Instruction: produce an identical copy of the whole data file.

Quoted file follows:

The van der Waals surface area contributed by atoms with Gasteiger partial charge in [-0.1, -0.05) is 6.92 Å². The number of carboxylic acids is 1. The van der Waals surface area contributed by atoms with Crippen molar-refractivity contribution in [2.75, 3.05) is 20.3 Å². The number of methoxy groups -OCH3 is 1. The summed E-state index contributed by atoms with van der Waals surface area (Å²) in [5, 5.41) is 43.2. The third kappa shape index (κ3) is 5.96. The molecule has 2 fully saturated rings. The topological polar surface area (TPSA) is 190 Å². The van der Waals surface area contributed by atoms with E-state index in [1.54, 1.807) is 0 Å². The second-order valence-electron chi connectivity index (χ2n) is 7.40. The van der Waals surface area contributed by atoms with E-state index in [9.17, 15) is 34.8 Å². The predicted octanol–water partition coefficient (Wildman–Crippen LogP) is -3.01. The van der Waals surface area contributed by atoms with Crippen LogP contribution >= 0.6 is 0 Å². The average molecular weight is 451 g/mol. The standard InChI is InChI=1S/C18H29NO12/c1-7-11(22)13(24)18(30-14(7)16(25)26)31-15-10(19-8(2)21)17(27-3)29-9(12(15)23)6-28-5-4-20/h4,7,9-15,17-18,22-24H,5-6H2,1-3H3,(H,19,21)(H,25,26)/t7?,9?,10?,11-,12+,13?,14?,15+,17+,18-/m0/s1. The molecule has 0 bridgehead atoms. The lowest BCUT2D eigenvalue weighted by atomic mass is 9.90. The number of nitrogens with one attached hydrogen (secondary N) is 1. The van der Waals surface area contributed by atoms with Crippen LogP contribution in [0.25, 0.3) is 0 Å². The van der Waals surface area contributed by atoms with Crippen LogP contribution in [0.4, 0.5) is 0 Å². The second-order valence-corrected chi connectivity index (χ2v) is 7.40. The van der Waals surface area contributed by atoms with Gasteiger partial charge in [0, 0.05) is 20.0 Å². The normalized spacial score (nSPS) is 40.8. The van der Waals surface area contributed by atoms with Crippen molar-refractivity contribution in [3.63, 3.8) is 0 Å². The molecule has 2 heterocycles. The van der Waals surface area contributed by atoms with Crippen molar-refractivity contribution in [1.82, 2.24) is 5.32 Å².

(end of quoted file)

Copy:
The van der Waals surface area contributed by atoms with Gasteiger partial charge in [-0.1, -0.05) is 6.92 Å². The number of carboxylic acids is 1. The van der Waals surface area contributed by atoms with Crippen molar-refractivity contribution in [2.75, 3.05) is 20.3 Å². The number of methoxy groups -OCH3 is 1. The summed E-state index contributed by atoms with van der Waals surface area (Å²) in [5, 5.41) is 43.2. The third kappa shape index (κ3) is 5.96. The molecule has 2 fully saturated rings. The topological polar surface area (TPSA) is 190 Å². The van der Waals surface area contributed by atoms with E-state index in [1.54, 1.807) is 0 Å². The second-order valence-electron chi connectivity index (χ2n) is 7.40. The van der Waals surface area contributed by atoms with E-state index in [9.17, 15) is 34.8 Å². The predicted octanol–water partition coefficient (Wildman–Crippen LogP) is -3.01. The van der Waals surface area contributed by atoms with Crippen LogP contribution >= 0.6 is 0 Å². The average molecular weight is 451 g/mol. The standard InChI is InChI=1S/C18H29NO12/c1-7-11(22)13(24)18(30-14(7)16(25)26)31-15-10(19-8(2)21)17(27-3)29-9(12(15)23)6-28-5-4-20/h4,7,9-15,17-18,22-24H,5-6H2,1-3H3,(H,19,21)(H,25,26)/t7?,9?,10?,11-,12+,13?,14?,15+,17+,18-/m0/s1. The molecule has 0 bridgehead atoms. The lowest BCUT2D eigenvalue weighted by atomic mass is 9.90. The number of nitrogens with one attached hydrogen (secondary N) is 1. The van der Waals surface area contributed by atoms with Crippen LogP contribution in [0.25, 0.3) is 0 Å². The van der Waals surface area contributed by atoms with Crippen LogP contribution in [0.4, 0.5) is 0 Å². The second-order valence-corrected chi connectivity index (χ2v) is 7.40. The van der Waals surface area contributed by atoms with Gasteiger partial charge in [0, 0.05) is 20.0 Å². The normalized spacial score (nSPS) is 40.8. The van der Waals surface area contributed by atoms with Crippen molar-refractivity contribution in [3.63, 3.8) is 0 Å². The molecule has 2 heterocycles. The van der Waals surface area contributed by atoms with Crippen molar-refractivity contribution in [1.82, 2.24) is 5.32 Å².